INCOME $50,000 + 63.0 33.0 4.0
$30,000-$49,999 46.0 48.0 6.0
$20,000-$29,999 43.0 52.0 5.0
Under $20,000 28.0 66.0 6.0
Table 2: 1989 Gallup Organization opinion poll
QUESTION: How important do you think it is for the U.S. to be the first
country to land a person on Mars? Would you say this is very important,
somewhat important, not too important, or not important at all?
Very Somewhat Not too Not at all No
Important Important Important Important Opinion
NATIONAL 19.0 32.0 25.0 23.0 1.0
SEX Male 19.0 31.0 26.0 23.0 1.0
Female 18.0 32.0 25.0 23.0 2.0
AGE 18-29 years 18.0 39.0 23.0 20.0 0.0
30-49 years 16.0 32.0 28.0 24.0 0.0
50 and older 22.0 27.0 25.0 24.0 2.0
EDUC. College Grad 14.0 35.0 28.0 22.0 1.0
College Inc. 19.0 30.0 33.0 17.0 1.0
H. S. Grad 18.0 35.0 23.0 24.0 0.0
Not H.S. Grad 26.0 23.0 21.0 27.0 3.0
INCOME 50,000 + 16.0 35.0 29.0 20.0 0.0
30,000-49,999 10.0 38.0 29.0 22.0 1.0
20,000-29,999 23.0 32.0 22.0 22.0 1.0
Under 20,000 22.0 26.0 24.0 26.0 2.0
Table 3: International Assessment of Educational Progress Survey,
Educational Testing Service. NOTE: Germany and Japan did not participate
in this survey.
9 YEAR OLDS 13 YEAR OLDS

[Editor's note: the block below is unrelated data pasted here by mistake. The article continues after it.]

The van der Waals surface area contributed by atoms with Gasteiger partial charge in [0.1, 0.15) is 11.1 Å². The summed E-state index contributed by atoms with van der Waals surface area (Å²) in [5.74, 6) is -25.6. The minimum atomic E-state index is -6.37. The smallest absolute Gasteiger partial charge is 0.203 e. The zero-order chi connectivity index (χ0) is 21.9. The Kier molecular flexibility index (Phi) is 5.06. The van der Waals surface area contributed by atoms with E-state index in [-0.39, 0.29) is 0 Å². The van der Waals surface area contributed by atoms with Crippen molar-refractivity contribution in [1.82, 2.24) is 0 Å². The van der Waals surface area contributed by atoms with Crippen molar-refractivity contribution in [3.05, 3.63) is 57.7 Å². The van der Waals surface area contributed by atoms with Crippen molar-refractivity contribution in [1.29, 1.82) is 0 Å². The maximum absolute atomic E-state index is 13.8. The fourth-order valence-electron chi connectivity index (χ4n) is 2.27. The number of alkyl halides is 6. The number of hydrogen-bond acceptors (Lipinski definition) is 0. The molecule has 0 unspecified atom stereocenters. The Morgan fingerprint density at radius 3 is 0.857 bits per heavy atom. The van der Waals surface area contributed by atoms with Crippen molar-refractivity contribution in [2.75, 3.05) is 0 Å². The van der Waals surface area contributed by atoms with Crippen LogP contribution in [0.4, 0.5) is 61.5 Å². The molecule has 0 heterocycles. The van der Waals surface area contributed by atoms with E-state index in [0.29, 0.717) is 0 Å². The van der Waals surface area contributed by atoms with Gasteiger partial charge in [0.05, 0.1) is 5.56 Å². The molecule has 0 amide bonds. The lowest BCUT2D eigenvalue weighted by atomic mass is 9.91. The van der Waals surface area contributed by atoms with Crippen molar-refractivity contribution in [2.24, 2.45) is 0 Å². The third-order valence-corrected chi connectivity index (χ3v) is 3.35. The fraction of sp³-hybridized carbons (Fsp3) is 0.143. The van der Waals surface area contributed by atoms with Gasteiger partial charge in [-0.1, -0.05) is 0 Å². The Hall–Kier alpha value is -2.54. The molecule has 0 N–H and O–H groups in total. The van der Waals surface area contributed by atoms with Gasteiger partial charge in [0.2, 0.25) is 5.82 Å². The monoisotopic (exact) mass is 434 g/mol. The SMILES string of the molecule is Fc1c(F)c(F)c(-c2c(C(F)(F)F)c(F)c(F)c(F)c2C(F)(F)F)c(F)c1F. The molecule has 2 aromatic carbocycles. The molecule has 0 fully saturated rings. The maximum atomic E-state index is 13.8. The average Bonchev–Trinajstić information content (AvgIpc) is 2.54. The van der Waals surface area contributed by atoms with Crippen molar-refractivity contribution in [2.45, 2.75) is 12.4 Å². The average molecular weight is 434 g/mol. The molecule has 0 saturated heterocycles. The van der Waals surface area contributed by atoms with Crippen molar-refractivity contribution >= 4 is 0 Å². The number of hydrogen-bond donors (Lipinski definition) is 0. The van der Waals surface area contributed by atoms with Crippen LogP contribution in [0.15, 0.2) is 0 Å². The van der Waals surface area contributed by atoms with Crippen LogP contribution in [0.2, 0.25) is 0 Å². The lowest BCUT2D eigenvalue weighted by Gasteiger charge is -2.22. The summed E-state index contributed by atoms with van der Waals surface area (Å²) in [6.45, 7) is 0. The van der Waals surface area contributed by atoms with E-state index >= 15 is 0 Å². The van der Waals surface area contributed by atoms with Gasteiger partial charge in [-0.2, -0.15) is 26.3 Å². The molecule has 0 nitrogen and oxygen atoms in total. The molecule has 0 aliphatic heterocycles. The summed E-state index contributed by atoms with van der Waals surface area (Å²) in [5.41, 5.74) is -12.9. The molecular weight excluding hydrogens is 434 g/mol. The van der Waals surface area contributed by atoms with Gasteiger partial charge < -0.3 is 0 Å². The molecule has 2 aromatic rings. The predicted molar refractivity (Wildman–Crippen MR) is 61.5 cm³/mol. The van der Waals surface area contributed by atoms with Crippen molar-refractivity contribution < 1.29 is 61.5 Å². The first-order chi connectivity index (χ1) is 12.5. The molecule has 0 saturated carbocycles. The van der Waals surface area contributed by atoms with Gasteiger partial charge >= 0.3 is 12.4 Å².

SCIENCE 4th of 14 14th of 19
MATH 12th of 14 15th of 20
HOMEWORK 8th of 14 16th of 20
The political environment also seems to mirror this viewpoint of the
noncriticalness of space exploration. The relative unimportance of space
exploration is made quite clear by President Bush's comments on the
subject in his State of the Union Address of 01/28/92. President Bush
stated " ". The Democratic reply, delivered by Thomas Foley was equally
eloquent, " ". In the first two Democratic Presidential debates, not
one comment was made about space exploration. This evidence should make
it quite clear that as long as manned Mars mission costs remain on the
order of tens to hundreds of billions of dollars, the current political
environment and public perceptions, as identified in the opinion polls,
will prevent us from reaching our neighbor.
The members of the space activists community can play an important role
in combating public and political indifference. We can do this by
disseminating as much information about the benefits of space
exploration as possible. The remainder of this article is devoted to
putting forth a variety of reasons why the exploration of Mars is
important. It is not comprehensive. It is meant to serve as a starting
point from which the reader can proceed to pursue his or her own ideas
as to why manned missions to Mars are important.
Broadly speaking, benefits that can be derived from an extensive program
of both manned and unmanned exploration of Mars fall into several
categories. These categories are:
- PLANETARY SCIENCE
- LIFE SCIENCE
- RESOURCE UTILIZATION
Linking each of these categories together, and providing immediate